A McKinsey Global Institute report on automation suggests that by 2055, about “half of all the activities people are paid to do in the world’s workforce could potentially be automated by adapting currently demonstrated technologies.” That, the report says, could save almost $16 trillion in wages. The report is food for thought for a wide swatch of workers:
The activities most susceptible to automation are physical ones in highly structured and predictable environments, as well as data collection and processing. In the United States, these activities make up 51 percent of activities in the economy, accounting for almost $2.7 trillion in wages. They are most prevalent in manufacturing, accommodation and food service, and retail trade.https://o1.qnsr.com/log/p.gif?;n=203;c=204663295;s=11915;x=7936;f=201904081034270;u=j;z=TIMESTAMP;a=20410779;e=i
The report says that the potential for automation goes beyond low-skill/low-wage workers. Tasks performed by highly paid and skilled workers are liable for replacement as well.
Humans Don’t Know When to Fold ‘Em
Poker would seem to be a more difficult challenge for artificial intelligence (AI) than the South Korean game Go and chess, two games in which humans fell to the machines. Poker is more random and relies on intuition and nerves to a greater degree than the earlier contests.
It may be different, but the results are similar, Computerworld reports, about one-third of the way through a tournament pitting highly ranked humans versus Libratus, a computer. As of the seventh day of the tournament, Libratus had a lead of $231,329 in chips.
5G Will Be Huge
The numbers continue to be astronomical for 5G. IHS Markit, in a study commissioned by Qualcomm, found that 5G will generate as much as $3.5 trillion in revenue in 2035 and create as many as 22 million jobs.
The massive earnings will occur in all areas. Light Reading points especially to education, transportation and entertainment. The study was validated by U.C. Berkley professor David Teece.
Google, Malware Distributors Play Cat and Mouse
Security people are clever and inventive. The site green bot posted a story on Verify Apps, a feature that Google introduced with Android 4.2 (Jelly Bean). The idea is to scans apps not downloaded from the Play Store. If those apps have malware, the owner is alerted.
Most people don’t know that Verify Apps is running on their device, the story says. The challenge is that crackers began trafficking apps that surreptitiously turned off Verify Apps so that subsequent malware could do damage. The affected devices, according to the story, are called Dead or Insecure (DOI), and apps designed to turn off Verify Apps are called DOI Apps.
Google is taking the initiative:
If a device has stopped using Verify Apps, Google dives into the apps that device has installed and checks their retention rate—the number of devices that have downloaded a particular app with Verify Apps switched on—to come up with a DOI score. If the app has a low score, meaning a high number of devices without Verify Apps has downloaded it in one day, Google will investigate further, and take steps to remove and block future installation if necessary.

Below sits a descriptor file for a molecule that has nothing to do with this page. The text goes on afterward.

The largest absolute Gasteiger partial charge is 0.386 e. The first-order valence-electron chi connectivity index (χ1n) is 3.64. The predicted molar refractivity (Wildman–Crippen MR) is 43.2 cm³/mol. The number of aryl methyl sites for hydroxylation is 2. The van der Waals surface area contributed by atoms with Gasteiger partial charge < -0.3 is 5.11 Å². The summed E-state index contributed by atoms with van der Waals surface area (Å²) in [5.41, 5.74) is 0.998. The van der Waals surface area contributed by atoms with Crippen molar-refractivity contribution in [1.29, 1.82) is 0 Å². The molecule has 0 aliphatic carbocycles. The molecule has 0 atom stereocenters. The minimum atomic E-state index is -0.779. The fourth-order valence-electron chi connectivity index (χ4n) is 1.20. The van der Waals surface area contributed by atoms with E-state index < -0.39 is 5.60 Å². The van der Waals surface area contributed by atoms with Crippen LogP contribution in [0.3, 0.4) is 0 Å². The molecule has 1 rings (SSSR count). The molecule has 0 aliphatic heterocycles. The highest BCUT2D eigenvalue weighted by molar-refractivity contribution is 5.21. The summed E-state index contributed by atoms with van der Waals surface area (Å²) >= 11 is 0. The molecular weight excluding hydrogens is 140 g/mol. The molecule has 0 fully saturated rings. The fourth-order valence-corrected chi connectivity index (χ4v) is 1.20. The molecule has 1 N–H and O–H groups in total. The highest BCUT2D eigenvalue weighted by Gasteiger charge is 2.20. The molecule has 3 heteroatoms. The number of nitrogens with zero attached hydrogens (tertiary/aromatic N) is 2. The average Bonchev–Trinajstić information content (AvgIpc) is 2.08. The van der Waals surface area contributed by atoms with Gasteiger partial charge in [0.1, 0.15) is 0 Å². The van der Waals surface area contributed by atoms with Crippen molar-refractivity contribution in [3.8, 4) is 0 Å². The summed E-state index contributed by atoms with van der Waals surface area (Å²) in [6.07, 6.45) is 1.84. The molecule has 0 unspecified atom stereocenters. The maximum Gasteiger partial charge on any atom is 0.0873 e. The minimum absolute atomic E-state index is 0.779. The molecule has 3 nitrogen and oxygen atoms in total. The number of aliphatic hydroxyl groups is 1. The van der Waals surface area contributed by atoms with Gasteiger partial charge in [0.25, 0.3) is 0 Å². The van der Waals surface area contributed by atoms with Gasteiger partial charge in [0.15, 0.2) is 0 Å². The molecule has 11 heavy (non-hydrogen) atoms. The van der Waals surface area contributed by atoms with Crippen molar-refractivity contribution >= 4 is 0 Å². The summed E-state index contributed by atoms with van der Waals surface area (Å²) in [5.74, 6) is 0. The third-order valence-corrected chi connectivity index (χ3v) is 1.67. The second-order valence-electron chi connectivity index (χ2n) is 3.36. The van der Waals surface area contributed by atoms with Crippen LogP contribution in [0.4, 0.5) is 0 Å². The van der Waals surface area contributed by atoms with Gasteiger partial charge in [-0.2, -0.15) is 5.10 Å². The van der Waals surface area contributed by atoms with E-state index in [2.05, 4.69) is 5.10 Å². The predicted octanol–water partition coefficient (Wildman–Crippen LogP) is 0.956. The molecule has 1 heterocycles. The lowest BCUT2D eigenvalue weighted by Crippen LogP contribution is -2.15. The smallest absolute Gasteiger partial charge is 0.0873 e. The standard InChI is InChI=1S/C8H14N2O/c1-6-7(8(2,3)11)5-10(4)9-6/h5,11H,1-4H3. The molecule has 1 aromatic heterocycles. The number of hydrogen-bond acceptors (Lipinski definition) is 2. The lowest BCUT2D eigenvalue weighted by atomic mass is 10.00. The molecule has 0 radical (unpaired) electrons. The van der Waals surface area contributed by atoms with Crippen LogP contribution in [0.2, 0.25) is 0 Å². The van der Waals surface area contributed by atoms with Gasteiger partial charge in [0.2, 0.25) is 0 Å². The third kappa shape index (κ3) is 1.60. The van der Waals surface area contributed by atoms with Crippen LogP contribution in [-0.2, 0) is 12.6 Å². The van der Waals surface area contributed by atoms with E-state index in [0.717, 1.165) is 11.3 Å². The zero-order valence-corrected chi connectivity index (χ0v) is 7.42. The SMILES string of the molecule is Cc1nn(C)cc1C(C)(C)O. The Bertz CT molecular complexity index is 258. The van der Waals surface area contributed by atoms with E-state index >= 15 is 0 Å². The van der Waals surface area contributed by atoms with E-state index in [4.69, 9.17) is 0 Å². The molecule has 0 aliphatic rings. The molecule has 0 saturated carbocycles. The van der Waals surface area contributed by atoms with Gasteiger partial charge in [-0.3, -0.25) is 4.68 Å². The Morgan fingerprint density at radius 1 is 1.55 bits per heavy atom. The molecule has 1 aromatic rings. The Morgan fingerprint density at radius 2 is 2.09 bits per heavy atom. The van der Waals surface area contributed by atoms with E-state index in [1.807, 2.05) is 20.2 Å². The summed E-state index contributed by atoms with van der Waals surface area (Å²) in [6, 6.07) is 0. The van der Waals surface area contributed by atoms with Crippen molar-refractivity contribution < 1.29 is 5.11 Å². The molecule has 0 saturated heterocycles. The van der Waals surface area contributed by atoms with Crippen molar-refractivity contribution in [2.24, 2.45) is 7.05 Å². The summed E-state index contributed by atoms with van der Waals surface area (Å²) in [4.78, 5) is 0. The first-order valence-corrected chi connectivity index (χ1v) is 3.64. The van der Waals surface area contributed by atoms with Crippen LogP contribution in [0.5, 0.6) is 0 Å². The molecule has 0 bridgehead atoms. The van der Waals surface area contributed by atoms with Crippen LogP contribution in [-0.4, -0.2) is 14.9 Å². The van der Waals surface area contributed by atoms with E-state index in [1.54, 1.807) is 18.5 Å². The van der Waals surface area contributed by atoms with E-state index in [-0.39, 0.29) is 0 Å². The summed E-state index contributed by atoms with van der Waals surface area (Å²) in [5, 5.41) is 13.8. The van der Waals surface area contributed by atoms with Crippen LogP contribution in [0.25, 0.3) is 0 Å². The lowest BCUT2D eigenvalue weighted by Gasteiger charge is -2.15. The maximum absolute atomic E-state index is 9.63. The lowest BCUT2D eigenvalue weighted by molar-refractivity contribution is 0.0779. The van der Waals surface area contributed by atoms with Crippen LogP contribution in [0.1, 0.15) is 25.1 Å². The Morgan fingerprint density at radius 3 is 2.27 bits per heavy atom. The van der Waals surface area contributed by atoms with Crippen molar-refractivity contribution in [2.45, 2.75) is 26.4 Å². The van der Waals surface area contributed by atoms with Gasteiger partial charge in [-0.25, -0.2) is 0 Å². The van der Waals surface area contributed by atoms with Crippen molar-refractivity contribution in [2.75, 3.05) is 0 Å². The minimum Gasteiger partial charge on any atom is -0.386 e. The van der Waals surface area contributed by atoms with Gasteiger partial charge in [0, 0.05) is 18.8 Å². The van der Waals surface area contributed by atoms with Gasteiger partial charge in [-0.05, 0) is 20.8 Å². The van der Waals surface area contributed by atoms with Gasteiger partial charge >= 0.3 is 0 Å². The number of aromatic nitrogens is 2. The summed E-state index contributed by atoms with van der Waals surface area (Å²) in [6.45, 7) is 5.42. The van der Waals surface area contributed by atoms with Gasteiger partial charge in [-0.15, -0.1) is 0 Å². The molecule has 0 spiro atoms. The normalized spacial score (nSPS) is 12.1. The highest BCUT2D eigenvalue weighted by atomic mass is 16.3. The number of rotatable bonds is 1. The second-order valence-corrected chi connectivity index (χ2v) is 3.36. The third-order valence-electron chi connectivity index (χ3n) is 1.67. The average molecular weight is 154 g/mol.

Google has found more than 25,000 DOI apps carrying Hummingbird, Ghost Push or Googligan malware.
Dulles Airport Cellular Speed Assessed
Benchmarking firm Global Wireless Solutions this week released statistics on cellular performance at Dulles International Airport in northern Virginia.
The press release says that AT&T, T-Mobile and Verizon did well, but that Sprint struggled. AT&T ranked the highest at gates C and D, while Verizon excelled at check-in, baggage claim and gates A and B. Video streaming was dominated by AT&T, which averaged 15 Megabits per second (Mbps) at baggage claim and as fast as 21 Mbps at gates C and D. T-Mobile was fastest in uploading, with speeds as fast as 13 Mbps in baggage claim.
The results are interesting in the context of the airport itself. More importantly, the study suggests that performance can vary greatly in a large public venue.
Carl Weinschenk covers telecom for IT Business Edge. He writes about wireless technology, disaster recovery/business continuity, cellular services, the Internet of Things, machine-to-machine communications and other emerging technologies and platforms. He also covers net neutrality and related regulatory issues. Weinschenk has written about the phone companies, cable operators and related companies for decades and is senior editor of Broadband Technology Report. He can be reached at firstname.lastname@example.org and via twitter at @DailyMusicBrk.